Safe, Healthy (& Still Fun!) Holiday Eating While Pregnant

‘Tis the season of holiday gatherings with friends and family, and lots of FOOD!

If you are afraid that attending holiday parties while pregnant would have you sulking in a corner, eating food you brought with you while looking longingly at the delights spread out on the table, fear not! With a few guidelines, you can enjoy (most) of the holiday foods you love, while keeping you and your baby safe and healthy. Just follow the tips below for safe holiday eating while pregnant.

These tips also come in handy for anyone who wants to minimize their exposure to food-borne illness and other germs during the holiday season. pregnant woman making a healthy salad to eat

To be SAFE at holiday parties:

  • Wash your hands often, and ensure other guests are serving their plates with utensils, not their fingers.
  • Keep your cup, plate and utensils with you to avoid unintentional “sharing.”
  • Eat perishable foods within the first 90 minutes of a party, unless they have been kept heated or cool, or you have verified with a host that the food was brought out within the last 90 minutes. This keeps food well within the safe handling guidelines of being eaten within 2 hours of serving, and allows for the hosts to have put the food out a few minutes early. What about those meatballs kept heated in the crock pot for the entire party? They are fine to keep eating past 2 hours.
  • Stay away from these foods: luncheon meats (unless heated to steaming first), raw or smoked fish (including sushi), undercooked meats and poultry (the CDC even says to avoid rare or medium rare meats. ), raw or unpasteurized dairy, and soft cheeses. All of these food could contain bacteria such as salmonella or listeria, which can make you and your baby sick.
  • Avoid raw or undercooked eggs to avoid salmonella. This is a tricky one during the holidays, as lots of foods are made with raw eggs, including cookie dough, Caesar dressing, mayonnaise, eggnog and even some icings.
  • If you like eggnog, enjoy an alcohol-free version made without raw eggs. Pasteurized eggs in eggnog are ok, or you can try a vegan version such as So Delicious’ Coconut Milk Nog. My kids always love this eggnog!
  • Enjoy alcohol-free beverages to avoid the risk of fetal alcohol syndrome/effects. Many holiday punches have alcohol. Don’t be afraid to ask the host, or to bring your own non-alcoholic nog or warm apple cider to enjoy instead.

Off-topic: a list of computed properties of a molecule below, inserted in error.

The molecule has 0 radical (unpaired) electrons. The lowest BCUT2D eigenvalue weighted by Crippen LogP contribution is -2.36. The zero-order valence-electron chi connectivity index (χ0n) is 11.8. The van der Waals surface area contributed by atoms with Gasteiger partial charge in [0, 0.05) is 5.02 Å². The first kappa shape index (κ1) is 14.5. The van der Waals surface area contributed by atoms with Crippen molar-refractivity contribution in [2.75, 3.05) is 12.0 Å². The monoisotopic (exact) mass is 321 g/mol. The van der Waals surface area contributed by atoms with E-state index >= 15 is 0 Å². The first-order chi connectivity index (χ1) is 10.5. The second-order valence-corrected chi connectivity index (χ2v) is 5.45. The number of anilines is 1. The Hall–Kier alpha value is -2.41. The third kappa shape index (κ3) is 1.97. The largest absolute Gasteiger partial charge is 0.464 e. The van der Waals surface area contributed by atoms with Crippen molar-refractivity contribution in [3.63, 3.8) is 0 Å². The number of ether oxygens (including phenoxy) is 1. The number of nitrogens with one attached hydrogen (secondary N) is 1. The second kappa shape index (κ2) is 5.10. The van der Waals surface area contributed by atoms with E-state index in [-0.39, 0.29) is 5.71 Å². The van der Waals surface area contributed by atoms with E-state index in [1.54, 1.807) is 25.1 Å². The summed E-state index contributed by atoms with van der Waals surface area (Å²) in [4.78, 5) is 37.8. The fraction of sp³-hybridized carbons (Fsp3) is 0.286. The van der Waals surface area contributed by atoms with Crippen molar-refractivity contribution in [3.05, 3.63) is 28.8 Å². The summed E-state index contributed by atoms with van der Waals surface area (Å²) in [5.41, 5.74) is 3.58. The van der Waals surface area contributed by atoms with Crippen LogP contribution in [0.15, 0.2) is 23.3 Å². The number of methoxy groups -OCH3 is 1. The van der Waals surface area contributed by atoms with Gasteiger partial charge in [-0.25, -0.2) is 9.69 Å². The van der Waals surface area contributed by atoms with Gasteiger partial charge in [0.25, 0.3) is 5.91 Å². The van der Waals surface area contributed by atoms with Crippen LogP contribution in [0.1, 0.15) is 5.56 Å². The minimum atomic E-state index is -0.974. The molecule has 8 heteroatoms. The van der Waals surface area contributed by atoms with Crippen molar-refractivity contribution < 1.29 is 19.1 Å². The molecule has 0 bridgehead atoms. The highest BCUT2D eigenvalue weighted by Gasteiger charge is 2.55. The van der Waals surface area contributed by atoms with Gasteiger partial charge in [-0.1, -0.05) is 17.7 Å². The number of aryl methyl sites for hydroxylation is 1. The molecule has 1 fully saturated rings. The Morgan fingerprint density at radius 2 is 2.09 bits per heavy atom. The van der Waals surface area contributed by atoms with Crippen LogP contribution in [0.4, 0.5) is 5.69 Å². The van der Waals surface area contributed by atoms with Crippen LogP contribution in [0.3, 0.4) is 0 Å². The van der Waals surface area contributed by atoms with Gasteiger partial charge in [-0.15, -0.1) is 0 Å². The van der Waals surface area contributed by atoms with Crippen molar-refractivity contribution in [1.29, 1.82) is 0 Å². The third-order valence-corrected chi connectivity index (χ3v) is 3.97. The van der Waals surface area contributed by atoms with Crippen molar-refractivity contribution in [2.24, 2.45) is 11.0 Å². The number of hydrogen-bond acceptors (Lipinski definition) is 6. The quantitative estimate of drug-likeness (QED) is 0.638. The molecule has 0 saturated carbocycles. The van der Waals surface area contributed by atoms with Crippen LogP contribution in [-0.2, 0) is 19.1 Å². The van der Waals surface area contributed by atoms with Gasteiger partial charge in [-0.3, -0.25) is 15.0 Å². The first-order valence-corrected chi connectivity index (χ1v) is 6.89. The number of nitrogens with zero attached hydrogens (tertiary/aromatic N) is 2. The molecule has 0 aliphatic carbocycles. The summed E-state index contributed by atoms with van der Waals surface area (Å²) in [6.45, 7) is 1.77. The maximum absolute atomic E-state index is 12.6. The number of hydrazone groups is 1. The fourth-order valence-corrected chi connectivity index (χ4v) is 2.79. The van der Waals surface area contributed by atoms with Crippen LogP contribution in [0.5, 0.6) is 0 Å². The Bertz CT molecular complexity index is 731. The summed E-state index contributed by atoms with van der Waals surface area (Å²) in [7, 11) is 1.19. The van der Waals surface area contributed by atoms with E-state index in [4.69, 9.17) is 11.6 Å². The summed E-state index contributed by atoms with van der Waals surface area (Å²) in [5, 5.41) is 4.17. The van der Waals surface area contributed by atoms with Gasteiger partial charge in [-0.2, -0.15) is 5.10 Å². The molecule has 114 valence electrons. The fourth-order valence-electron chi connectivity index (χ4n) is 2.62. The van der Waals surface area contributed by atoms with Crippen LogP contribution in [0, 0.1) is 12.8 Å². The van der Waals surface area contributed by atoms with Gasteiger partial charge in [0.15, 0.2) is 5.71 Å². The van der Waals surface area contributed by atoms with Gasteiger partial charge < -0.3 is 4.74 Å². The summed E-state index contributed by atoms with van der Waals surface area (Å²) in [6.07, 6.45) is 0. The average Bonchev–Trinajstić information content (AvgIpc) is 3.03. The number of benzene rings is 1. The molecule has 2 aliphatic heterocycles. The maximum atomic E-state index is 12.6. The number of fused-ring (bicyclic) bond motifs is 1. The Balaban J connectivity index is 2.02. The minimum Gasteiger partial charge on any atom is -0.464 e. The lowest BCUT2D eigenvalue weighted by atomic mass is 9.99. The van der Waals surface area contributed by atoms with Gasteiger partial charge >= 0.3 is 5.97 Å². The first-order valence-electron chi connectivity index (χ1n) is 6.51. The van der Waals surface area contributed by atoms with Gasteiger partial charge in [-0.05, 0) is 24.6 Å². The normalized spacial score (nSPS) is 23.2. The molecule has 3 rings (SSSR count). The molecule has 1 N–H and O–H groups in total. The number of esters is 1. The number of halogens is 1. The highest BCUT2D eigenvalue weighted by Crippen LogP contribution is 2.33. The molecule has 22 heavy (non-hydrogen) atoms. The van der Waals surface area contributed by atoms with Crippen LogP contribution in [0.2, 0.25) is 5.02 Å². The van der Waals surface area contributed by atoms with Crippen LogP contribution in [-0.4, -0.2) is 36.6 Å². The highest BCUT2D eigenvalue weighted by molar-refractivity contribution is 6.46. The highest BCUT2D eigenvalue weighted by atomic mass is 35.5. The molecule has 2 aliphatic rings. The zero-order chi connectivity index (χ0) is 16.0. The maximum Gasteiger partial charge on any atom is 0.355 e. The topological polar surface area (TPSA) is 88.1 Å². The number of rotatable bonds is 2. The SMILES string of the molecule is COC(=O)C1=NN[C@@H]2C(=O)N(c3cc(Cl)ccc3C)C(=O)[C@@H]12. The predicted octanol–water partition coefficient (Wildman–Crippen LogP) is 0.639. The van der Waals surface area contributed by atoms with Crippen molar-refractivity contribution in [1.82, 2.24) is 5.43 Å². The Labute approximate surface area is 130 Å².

To be HEALTHY during the holidays:

  • Start with the fresh veggies and fruit. For the first 90 minutes of a party, try to fill a good portion of your plate with fruit and vegetables, or salad if there is any. This adds a lot of nutrition, and the fiber helps keep your blood sugar more balanced as you get into the more carb- and sugar-heavy foods.
  • Try to eat a variety of food types. In addition to some fresh fruit and veggies, eat some protein, and some healthy fats if you can find any (hooray for nuts and guacamole! Not together though, that would be really weird). This will also help even out the impact the carbs and sugars have on your blood sugar.
  • Know your party eating habits, and adjust your meals that day accordingly. When we used to have people over every Monday to play games, there were always snacks out. In a situation like that, I know I am going to get into the potato chips and eat WAY too many no matter how I try to control myself during the gathering. So, I would eat a light dinner with no carbs at all right before everyone comes over, and try to make sure that there was also a tray of veggies out to slow me down a bit. It is not ideal, but it kept the calories in check a bit. Here’s another example: if you know the party will have hardly any fruits or veggies, or that you won’t eat them anyway, have a big salad for your meal before the party.
  • Fill a small plate with snacks, then go sit in a room away from the food to hang out. Hovering over the table with the food is guaranteed to result in eating more, and worse selections because we tend to eat more mindlessly then. Getting comfortable while hanging out with friends tends to make us a bit less inclined to get up so often. The food is so far away, and it is so warm and comfortable here…
  • Have small servings of desserts. It is the holidays, of COURSE you are going to eat cookies and cake bars and candy canes, and more cookies and pie and fruit cake… well, maybe not fruit cake. I usually eat low-glycemic (slower digesting carbohydrates and minimal sugar) and you had better bet that I am going to eat some gluten-free gingerbread over Christmas (with icing!), and I am going to enjoy every bite. Part of the whole purpose for doing all the other healthy eating is so you can eat some of the yummy stuff, guilt-free. There is no harm in having a few cookies, a small candy cane and a small piece of pie at a party, especially if you already had veggies, protein and some healthy fat. There could be consequences to having a dozen cookies, 2 pieces of pie, a couple of cake pops, and some chocolate. So start with small servings of desserts (after eating lots of healthy stuff), and bring that plate to the other room. That way you can still go back for seconds of a few favorites.
  • Stop eating at least 3 hours before bed, if you can. This gives your body time to digest, so sleep is spend healing and rejuvenating (and building your baby!), not processing food.

Do you have other tips for safe & healthy holiday eating during pregnancy? Share them with me!

Reference:

Food Safe and Pregnant: Tips for the Holidays and Beyond. CDC

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Posted by Melinda in Pregnancy, Prenatal Diet & Nutrition

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